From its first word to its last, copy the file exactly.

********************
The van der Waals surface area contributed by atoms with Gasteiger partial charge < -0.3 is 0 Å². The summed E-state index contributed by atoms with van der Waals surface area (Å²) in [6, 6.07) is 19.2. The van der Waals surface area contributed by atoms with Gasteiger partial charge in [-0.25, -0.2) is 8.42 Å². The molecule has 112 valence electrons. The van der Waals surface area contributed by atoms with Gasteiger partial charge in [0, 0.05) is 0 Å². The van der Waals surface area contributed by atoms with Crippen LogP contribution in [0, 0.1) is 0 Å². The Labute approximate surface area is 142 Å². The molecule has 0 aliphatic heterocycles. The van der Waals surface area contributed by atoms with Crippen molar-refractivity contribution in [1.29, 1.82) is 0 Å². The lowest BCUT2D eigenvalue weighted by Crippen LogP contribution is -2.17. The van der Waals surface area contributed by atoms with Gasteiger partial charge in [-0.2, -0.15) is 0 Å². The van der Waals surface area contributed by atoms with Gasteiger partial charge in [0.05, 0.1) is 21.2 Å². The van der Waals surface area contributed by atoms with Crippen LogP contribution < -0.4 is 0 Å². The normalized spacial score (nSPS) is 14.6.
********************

The van der Waals surface area contributed by atoms with Gasteiger partial charge < -0.3 is 0 Å². The summed E-state index contributed by atoms with van der Waals surface area (Å²) in [6, 6.07) is 19.2. The van der Waals surface area contributed by atoms with Gasteiger partial charge in [-0.25, -0.2) is 8.42 Å². The molecule has 112 valence electrons. The van der Waals surface area contributed by atoms with Gasteiger partial charge in [0, 0.05) is 0 Å². The van der Waals surface area contributed by atoms with Crippen LogP contribution in [0, 0.1) is 0 Å². The Labute approximate surface area is 142 Å². The molecule has 0 aliphatic heterocycles. The van der Waals surface area contributed by atoms with Crippen molar-refractivity contribution in [1.29, 1.82) is 0 Å². The lowest BCUT2D eigenvalue weighted by Crippen LogP contribution is -2.17. The van der Waals surface area contributed by atoms with Gasteiger partial charge in [-0.2, -0.15) is 0 Å². The van der Waals surface area contributed by atoms with Gasteiger partial charge in [0.05, 0.1) is 21.2 Å². The van der Waals surface area contributed by atoms with Crippen LogP contribution < -0.4 is 0 Å². The normalized spacial score (nSPS) is 14.6.